Current guidelines are that people without symptoms or a family history of colon cancer should have their first colonoscopy at age 50, at which point about 40-45% of people will have a polyp that could eventually turn into cancer (these are called pre-cancerous adenomas).
Unfortunately, there are no specific symptoms of a pre-cancerous polyp or even an early colon cancer. People who wait to undergo colon cancer screening until they develop symptoms, such as rectal bleeding or abdominal pain, are more likely to have an advanced colon cancer.
To put it another way, colon cancer screening via colonoscopy is a preventative exam, like screening for high blood pressure or high cholesterol to avoid heart disease and strokes. Ideally, you should undergo colon cancer screening BEFORE symptoms develop to find pre-cancerous polyps early, remove them, and decrease your future risk of colon cancer. Research shows that colonoscopy not only decreases the risk of getting colon cancer but also a person’s overall chance of dying from colon cancer.
Most colon prep solutions are comprised of largely tasteless laxative(s) in a weak salt solution. (The salt solution helps prevent fluid loss during the colon prep process.) The salt solution does not taste good. Some people mind it a lot and some people do not mind it at all. Many people find that they can minimize the taste by drinking the prep solution cold and with a straw.
You can also add sugar-free flavor additives (like Crystal Light) to the solution BUT avoid any red/purple colors (which look like blood in the colon) and test the flavor in one glass of the prep before adding it to the entire container (to make sure you like the flavor).
Generally it is best to drink all of the prep. The prep schedule provided at the pre-colonoscopy visit is designed to have you finish the prep a certain time before the colonoscopy. If you stop drinking as soon as your stool turns clear (generally the color of light urine because of bile staining), some stool may still be in the colon or thick bile-stained liquid may start building up again in the upper colon.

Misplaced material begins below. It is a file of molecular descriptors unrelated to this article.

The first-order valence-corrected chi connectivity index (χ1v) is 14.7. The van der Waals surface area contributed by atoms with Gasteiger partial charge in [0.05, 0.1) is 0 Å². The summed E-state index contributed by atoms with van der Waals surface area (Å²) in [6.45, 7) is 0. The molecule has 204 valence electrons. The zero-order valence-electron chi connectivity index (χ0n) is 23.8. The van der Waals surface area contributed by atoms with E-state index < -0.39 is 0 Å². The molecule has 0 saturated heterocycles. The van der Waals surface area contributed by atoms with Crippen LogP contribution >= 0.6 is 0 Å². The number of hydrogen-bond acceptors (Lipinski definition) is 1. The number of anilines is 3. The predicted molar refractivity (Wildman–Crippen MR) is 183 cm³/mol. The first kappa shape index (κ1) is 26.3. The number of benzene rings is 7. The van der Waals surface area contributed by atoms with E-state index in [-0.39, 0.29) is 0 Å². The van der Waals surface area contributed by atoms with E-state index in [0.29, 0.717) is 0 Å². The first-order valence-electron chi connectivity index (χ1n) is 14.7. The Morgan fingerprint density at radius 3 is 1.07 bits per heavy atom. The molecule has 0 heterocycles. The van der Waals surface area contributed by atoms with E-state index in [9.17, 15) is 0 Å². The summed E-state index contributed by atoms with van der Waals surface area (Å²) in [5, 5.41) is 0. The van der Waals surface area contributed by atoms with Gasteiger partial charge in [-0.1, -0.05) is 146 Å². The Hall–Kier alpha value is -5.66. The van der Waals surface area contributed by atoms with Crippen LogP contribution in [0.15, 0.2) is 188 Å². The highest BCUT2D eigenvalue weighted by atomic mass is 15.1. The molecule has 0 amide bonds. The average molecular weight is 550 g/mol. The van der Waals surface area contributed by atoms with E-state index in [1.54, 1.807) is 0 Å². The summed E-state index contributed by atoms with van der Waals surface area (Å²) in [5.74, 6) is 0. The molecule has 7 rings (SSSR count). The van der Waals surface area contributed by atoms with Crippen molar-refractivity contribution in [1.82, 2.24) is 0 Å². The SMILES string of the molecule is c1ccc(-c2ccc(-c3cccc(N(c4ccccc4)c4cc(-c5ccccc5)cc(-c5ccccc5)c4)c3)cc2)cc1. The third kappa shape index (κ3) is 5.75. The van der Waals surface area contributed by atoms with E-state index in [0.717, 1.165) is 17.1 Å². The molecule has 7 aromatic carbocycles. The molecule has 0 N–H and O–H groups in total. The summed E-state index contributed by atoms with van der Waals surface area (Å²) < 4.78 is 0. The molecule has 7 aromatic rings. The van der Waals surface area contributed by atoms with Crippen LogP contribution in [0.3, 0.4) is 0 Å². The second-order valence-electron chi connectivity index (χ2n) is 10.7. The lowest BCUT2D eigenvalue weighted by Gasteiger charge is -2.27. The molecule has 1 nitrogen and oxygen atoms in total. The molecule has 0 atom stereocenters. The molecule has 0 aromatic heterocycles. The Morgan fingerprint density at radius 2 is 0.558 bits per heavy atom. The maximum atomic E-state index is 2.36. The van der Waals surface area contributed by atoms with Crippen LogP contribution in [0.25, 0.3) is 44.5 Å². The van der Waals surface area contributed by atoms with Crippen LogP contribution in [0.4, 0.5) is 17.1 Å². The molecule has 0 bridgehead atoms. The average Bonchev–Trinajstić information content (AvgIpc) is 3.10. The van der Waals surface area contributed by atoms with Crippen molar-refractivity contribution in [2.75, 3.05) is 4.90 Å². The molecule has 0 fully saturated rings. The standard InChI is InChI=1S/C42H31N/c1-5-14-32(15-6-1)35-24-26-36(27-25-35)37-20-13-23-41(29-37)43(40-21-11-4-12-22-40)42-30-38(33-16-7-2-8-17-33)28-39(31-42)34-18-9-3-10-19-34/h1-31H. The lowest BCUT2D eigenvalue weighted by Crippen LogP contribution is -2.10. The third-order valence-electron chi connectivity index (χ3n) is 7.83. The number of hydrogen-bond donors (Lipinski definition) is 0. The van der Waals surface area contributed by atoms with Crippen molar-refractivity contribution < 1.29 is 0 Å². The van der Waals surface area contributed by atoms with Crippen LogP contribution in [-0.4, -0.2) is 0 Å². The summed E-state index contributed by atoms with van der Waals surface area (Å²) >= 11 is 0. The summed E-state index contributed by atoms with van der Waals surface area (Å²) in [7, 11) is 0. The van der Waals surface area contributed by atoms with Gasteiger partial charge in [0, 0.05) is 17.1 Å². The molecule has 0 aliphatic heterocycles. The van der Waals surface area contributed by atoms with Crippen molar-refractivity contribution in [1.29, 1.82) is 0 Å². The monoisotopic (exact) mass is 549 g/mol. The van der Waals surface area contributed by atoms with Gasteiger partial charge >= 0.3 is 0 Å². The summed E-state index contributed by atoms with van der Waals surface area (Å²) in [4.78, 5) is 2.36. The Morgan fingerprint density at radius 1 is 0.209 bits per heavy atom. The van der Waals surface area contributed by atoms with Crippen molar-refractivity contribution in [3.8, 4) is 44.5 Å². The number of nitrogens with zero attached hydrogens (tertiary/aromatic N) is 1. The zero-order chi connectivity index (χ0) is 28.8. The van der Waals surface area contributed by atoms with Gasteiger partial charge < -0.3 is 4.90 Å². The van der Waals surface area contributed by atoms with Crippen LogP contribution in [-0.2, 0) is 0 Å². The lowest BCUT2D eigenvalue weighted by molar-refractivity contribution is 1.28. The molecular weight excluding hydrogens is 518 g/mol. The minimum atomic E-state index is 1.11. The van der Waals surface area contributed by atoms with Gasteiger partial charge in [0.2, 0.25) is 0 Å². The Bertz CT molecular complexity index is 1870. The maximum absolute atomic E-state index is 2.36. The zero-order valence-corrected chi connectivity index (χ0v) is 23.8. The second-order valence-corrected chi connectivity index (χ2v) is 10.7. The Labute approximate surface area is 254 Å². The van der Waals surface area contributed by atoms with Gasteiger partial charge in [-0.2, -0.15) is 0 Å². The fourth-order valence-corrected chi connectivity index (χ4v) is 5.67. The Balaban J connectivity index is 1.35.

Generally, if you get nauseous, the best thing to do is to drink it slower over a longer time period or to try to minimize the flavor by drinking the prep chilled and with a straw. If you get nauseous and have been drinking the prep ice-cold, you may want to warm it somewhat to see if it you are less nauseous while drinking it. If you are unable to tolerate the prep without vomiting, please contact our office
Drinking an adequate amount of clear liquid makes it more likely your colon will be clean at the time of colonoscopy. Just make sure to avoid red/purple liquids so that the residual liquid does not look like blood during your colonoscopy. And stop drinking the liquid at the time you are supposed to be fasting before the colonoscopy.
The quality of your colonoscopy depends on how clean your colon is. Liquid or solid stool can make it hard to find polyps or other abnormalities. The goal of the colon prep is to remove as much stool as possible. While the usual colon prep solutions work well in many people to clean the colon, individuals with constipation or a prior colonoscopy with inadequate colon cleansing often need additional laxative. Milk of magnesia is a gentle laxative that can be given for several days prior to a colonoscopy, as a pre-treatment, to begin to encourage slightly looser and more frequent bowel movements. After the milk of magnesia, the usual colon prep solution has a better chance of fully cleansing your colon. If milk of magnesia was added to your prep instructions, your physician felt that you could benefit from additional laxative therapy. Occasionally, despite addition of milk of magnesia, colon prep quality can still be inadequate; if this occurs, your physician may shorten the interval until your next colonoscopy and/or discuss additional colon prep prior to your next colonoscopy.